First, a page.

Confessions: Teaching generalizations scares me. This is SUCH a hard concept to teach, right? Or maybe it's just me.
I decided to find some good resources to help me and I ended up spending several hours on Monday (our day off!) working on my lesson. It wasn't all rainbows and unicorns, but I felt like my students really have a better understanding on identifying generalizations, what makes a statement a generalization, and how they add to the plot. Are we experts? Nope! But we're getting there!
Here's how I taught the scary skill of generalizations.
Like any lesson, I started off by making an anchor chart. I use this one from Deb Hanson as inspiration!
We HAVE NOT covered valid and faulty generalizations yet! My original plan was to cover this part of the concept this week, but I quickly saw that it would be too much info!
We then focused on the definition of a generalizations. Many of my kids were unsure of what the term 'broad' meant, so I showed several examples of how the word meant covering a large area or wide range; nonspecific. I used the example of how the entire 5th grade class was a broad subject whereas one student was more specific. This seems to help.
Then we started the powerpoint. I found this great Powerpoint Presentation from Deb (I just realized the chart AND the PP presentations was from the same person! I'm definitely loving Deb this week!)
The presentation came with this notes handout page, which we used.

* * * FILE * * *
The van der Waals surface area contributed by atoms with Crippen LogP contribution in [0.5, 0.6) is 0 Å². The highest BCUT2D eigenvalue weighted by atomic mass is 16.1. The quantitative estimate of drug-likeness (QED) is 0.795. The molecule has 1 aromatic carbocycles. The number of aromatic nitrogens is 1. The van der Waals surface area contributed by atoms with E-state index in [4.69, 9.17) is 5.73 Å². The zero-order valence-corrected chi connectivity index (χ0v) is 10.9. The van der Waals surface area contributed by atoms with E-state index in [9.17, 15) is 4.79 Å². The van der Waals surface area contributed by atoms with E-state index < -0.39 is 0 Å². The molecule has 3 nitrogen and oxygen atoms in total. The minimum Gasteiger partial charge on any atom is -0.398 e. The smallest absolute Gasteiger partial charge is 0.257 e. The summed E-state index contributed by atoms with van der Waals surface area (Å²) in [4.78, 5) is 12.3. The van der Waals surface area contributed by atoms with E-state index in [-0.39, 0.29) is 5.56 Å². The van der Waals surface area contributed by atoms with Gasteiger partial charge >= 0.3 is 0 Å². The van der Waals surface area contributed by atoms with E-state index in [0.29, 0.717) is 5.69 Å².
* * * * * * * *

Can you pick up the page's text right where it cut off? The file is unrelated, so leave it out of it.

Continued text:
Once we determined what it really meant when we said a generalization was a BROAD statement, we moved onto how it must be 2 things: logical and unproven. Again, some of my kids didn't understand the term 'logical', so I made up a "secret handshake" on the spot. We grabbed a partner and clapped one hand and then the other while saying "Logical means" and then we clapped both hands twice while saying "it makes sense". They LOVED this! It made me think about using secret handshakes more often! #channelingmyinnerkookookangaroo
We started practicing with examples from the Powerpoint Presentation and with each example, the kids had to prove why it was a generalizations (In other words, they had to tell me why it was logical and unproven)
Next we moved onto the practice book page. My basal series is Reading Street, which I have a love/hate relationship with. The last two years, I've relied on JUST what the book provides for generalization practice. This year was the first time I pulled outside material and it was SO MUCH MORE SUCCESSFUL! It made this practice book so much easier and more meaningful.
The passage contained the generalization (thank goodness we didn't have to determine one on our own!), but it was included as part of a longer sentence. We determined what part was actually our generalization and what we needed to eliminate/add to it in order for the statement to makes sense.
Messy, I know! But it helped writing the sentence and eliminating the parts that weren't part of the generalization.
Tomorrow, we are practicing some more using Rachel Lynette's task cards! I'm proud of how well the kids have listened and worked this week! Generalizations are enough to make anyone hate reading (sorry if you love this skill! Anyone out there??:) )
Do you have a great strategy for teaching generalizations? I'd love to hear them!